One of the assessments that BITC makes when awarding the CommunityMark is the extent to which community involvement is embedded in the business. That is often demonstrated by the degree to which community activities are relevant to the services or products that the business provides. Accordingly, financial education is a major focus of Prudential’s community work and that’s because, according to Barry: “There is an absolute link between poor outcomes in retirement and a lack of financial education. So, one big focus for us is helping to improve financial knowledge. We have a long-term commitment where we are seeking to ensure that school children receive better financial education.”

Utilising the skills and expertise of colleagues will become an increasing focus of our community work in the coming years. That may mean school mentoring projects as well as working with older people. As Barry explains: “We want to focus on enabling colleagues to get out to different parts of the community so they can pass on some of the skills they have acquired working at Prudential.”

“One big focus for us is improving financial knowledge. We have a long-term commitment whereby we are seeking to ensure that school children receive a better financial education.”

Tanja Rasmussen, Director of the CommunityMark Programme for BITC, explains how the CommunityMark process operates and the high standards that every company applying needs to reach: “We really put businesses through their paces when they apply for the mark, acting as a critical friend.

15,000 

people have visited
the ‘Adding up to a
Lifetime’ website

They need to demonstrate more than simply a commitment to the community. They must be able to substantiate what they are doing, and we submit those claims to independent verification.” The 360-degree evaluation that the BITC team carry out includes detailed discussion with partner organisations, and – on this measure – Prudential scored particularly well, says Tanja: “Prudential received the best feedback from partners that we have ever seen.”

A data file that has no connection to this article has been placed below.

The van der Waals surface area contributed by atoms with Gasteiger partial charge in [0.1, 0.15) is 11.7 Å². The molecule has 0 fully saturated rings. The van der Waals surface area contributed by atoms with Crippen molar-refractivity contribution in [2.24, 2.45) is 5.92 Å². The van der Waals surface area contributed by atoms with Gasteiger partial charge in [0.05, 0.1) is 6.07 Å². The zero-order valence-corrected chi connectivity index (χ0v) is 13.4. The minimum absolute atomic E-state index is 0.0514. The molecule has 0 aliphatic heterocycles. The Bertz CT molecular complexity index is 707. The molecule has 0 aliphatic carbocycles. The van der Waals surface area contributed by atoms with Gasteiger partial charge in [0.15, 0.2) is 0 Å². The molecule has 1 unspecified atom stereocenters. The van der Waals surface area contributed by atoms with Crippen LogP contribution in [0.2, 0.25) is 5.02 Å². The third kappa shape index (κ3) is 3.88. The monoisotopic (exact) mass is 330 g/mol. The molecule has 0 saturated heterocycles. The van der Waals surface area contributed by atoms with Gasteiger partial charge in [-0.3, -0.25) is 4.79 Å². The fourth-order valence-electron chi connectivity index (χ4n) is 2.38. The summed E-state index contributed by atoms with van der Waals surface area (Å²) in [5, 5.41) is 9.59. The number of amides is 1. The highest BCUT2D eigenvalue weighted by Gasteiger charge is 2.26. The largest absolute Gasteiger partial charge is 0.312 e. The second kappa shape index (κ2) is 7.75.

One of Prudential’s longest partnerships has been with the Specialist Schools and Academies Trust (SSAT). Nicola Garrett, a Programme Manager at the Trust, explains how Prudential’s support for – and involvement with – the ‘Adding up to a Lifetime’ programme has been a key element of its success. “It’s very much the case that we do this together, working to develop new ideas to make sure we keep up to date with new developments in financial education. We give each other feedback so that the programme remains as relevant and useful as possible.” An example of this in action was the 2010 launch of the ‘Adding up to a Lifetime’ programme as an online resource. This has greatly increased the programme’s reach, and with more than 15,000 visitors to the site to date, has proved to be an enormously successful demonstration of the partnership.

Barry believes that Prudential’s community involvement is important to all the business’s stakeholders: “Part of making Prudential a great place to work is attracting people who share our values. Supporting our communities goes to the core of those values as something we care about deeply – we believe the footprint we leave behind is important.”

Top of page